The infant was drowsy and intermittantly moaning. Primitive reflexes were intact and no focal neurologic deficits were detected. 

Abdominal examination was unremarkable. Normal male genitalia with bilateral descended testes was noted.  No rashes or abnormal pigmentation was noted. 

Current Medications: None

B. The Labs

UK values: Cr 28 μmol/L, Urea 7.4 μmol/L, blood glucose 4.7 mmol/L

Normal lab values for age can be found here. Normal Creatinine in this age group is 0.2-0.4 mg/dL. Remember: Pseudohyperkalemia is a common cause of hyperkalemia in infants and children due to the nature of drawing blood from a heel stick or a small bore intravenous line leading to hemolysis – always consider repeating the sample if suspicious.

[UK values: pCO2 5.4 kPa]

What is the acid-base disorder?

Always remember to calculate the anion gap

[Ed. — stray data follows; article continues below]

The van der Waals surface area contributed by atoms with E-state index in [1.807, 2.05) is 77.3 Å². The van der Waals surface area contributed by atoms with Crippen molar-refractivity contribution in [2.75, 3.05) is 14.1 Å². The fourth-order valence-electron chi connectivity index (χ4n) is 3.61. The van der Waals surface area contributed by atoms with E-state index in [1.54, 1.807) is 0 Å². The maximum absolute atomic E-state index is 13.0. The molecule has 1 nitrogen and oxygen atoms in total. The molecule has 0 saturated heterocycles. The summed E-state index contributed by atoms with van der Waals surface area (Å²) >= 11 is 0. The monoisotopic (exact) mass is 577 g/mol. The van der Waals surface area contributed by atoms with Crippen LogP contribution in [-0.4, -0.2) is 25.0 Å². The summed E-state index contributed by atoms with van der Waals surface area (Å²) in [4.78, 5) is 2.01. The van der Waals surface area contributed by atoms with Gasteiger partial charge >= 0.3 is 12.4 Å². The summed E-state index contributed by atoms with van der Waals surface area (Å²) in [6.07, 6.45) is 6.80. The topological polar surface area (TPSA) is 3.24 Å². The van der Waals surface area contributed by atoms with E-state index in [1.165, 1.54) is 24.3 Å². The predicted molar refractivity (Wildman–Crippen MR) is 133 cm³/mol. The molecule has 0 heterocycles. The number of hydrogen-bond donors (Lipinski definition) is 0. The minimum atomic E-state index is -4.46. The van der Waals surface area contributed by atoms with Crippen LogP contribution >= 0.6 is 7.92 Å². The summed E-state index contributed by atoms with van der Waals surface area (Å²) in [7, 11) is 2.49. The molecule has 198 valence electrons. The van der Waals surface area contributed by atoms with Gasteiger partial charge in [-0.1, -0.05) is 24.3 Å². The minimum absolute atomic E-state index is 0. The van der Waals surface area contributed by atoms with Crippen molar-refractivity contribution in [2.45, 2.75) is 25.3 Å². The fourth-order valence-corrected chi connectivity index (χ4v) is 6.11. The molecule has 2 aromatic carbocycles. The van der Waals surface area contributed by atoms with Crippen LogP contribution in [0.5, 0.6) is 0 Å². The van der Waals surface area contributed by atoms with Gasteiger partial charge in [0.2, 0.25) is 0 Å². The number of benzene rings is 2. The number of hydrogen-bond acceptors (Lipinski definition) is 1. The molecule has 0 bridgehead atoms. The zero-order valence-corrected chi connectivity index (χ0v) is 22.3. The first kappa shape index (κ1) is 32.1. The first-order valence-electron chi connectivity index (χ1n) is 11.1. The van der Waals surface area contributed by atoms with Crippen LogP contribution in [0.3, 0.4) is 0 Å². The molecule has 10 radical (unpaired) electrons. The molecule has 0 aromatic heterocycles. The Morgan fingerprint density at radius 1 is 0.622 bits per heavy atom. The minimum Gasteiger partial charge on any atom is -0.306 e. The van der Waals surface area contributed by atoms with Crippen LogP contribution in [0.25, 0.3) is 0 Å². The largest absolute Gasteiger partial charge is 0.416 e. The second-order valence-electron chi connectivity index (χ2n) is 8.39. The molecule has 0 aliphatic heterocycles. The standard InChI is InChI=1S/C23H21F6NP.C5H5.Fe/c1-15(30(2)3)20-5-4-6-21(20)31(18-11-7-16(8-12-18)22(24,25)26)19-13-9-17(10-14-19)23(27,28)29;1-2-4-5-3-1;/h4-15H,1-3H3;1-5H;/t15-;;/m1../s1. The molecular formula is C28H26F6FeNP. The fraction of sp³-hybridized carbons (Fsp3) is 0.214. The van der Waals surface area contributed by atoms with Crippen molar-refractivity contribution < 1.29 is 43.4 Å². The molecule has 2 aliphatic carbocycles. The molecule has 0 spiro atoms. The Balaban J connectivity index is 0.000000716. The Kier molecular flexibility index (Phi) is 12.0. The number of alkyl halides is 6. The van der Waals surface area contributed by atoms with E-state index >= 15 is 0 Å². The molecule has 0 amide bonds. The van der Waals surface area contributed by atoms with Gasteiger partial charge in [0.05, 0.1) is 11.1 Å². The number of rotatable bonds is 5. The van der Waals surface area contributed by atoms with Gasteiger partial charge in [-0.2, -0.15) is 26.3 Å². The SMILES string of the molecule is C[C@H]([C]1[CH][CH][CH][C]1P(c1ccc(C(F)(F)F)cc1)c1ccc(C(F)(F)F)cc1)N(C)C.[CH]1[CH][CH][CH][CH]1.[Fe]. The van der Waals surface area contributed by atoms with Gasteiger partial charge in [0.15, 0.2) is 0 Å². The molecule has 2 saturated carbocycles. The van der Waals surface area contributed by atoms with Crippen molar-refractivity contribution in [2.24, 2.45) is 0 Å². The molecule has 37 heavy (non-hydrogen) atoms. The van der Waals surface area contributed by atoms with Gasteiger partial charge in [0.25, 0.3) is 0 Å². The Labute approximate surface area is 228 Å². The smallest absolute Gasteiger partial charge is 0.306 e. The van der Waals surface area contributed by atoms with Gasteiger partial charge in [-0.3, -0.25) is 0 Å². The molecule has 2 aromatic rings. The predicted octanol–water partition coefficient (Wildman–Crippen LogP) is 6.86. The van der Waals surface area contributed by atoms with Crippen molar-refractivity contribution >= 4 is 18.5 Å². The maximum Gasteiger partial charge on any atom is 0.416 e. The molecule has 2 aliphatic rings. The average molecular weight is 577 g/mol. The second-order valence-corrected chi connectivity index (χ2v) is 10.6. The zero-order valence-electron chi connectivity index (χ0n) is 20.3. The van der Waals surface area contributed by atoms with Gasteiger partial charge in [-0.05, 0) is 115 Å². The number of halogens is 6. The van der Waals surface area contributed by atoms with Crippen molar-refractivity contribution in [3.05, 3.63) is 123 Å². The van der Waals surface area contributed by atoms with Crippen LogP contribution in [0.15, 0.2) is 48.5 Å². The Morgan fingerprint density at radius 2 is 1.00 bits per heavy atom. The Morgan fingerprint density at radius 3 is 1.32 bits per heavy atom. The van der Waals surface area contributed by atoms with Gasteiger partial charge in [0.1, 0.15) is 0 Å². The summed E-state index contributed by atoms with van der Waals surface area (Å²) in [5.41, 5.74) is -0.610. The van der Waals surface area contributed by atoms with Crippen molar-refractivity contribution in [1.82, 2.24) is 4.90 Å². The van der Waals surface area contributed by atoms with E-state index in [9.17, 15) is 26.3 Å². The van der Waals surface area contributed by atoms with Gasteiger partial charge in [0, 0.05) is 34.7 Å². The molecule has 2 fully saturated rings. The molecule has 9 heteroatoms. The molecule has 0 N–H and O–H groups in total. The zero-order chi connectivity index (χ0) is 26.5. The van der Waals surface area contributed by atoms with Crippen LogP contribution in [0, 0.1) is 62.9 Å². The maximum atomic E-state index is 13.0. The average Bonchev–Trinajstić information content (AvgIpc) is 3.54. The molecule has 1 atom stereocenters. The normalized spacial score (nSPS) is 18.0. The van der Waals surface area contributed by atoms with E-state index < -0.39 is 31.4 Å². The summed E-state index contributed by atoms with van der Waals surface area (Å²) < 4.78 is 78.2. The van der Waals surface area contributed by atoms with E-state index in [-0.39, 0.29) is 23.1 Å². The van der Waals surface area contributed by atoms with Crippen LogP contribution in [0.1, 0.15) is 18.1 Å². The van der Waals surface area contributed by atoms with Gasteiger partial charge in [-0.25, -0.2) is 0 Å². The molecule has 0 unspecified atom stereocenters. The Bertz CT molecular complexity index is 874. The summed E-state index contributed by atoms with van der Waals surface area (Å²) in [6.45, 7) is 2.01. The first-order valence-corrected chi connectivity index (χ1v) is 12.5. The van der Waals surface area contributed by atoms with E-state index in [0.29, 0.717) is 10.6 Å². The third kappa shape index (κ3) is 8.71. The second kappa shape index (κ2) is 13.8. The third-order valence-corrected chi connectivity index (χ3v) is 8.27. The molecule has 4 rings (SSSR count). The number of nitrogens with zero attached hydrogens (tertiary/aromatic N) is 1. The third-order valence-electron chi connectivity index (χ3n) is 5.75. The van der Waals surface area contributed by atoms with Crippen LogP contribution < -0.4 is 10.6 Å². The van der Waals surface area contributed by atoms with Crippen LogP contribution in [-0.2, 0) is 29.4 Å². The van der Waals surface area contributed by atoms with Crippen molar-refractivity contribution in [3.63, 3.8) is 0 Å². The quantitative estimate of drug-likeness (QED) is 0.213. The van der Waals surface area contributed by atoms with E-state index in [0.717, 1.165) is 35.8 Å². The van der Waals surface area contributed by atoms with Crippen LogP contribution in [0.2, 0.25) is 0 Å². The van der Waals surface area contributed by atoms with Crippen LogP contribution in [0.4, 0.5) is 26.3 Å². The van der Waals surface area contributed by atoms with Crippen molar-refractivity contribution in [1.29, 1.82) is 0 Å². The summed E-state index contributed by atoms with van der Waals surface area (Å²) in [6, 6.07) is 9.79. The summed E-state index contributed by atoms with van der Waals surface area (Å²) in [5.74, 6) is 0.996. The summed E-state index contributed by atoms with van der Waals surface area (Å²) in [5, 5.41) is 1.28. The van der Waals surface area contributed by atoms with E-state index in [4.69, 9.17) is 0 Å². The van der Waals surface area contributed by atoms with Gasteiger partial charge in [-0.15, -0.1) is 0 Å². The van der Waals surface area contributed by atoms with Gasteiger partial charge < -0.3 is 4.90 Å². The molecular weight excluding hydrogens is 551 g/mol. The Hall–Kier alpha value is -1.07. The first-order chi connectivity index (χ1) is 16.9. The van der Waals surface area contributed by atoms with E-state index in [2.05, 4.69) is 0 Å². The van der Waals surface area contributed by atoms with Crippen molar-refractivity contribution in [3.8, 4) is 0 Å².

Na+ – (Cl + HCO3) = 118 – (90 + 18) = 10  This is a normal anion gap metabolic acidosis. 

 Serum Osmolality was 263 mOsm/Kg (Normal 275-290 mOsm/Kg) 

C. More Data

Microscopy shows >1000 WBC/hpf, >100 RBC/hpf  and subsequently a pure growth of a pan sensitive E. Coli grows (>100,000 CFU/ml). 

Urine electrolytes were unfortunately not obtained prior to fluid resuscitation.

The infant went on to have a renal ultrasound which demonstrated bilateral hydroureteronephrosis. Subsequent voiding cystourethrogram confirmed bilateral Vesico-Ureteral Reflux. 

Figure 1. Voiding cystourethrogram showing bilateral vesicoureteral reflux.
Source: Radiopedia


D. Differential Diagnosis

The biochemical constellation of hyponatremia, hyperkalemia and NAGMA suggests hypoaldosteronism. Disruption of the action of aldosterone could occur anywhere from production in the adrenal gland to its action at the collecting duct. 

Let’s review the physiological mechanism that could lead to this biochemical picture. 

Aldosterone is a mineralocorticoid hormone produced in the adrenal cortex. Aldosterone passively crosses the epithelial membrane and interacts with the intracytoplasmic mineralocorticoid receptor in the principal cell at the cortical collecting duct (Fig 2)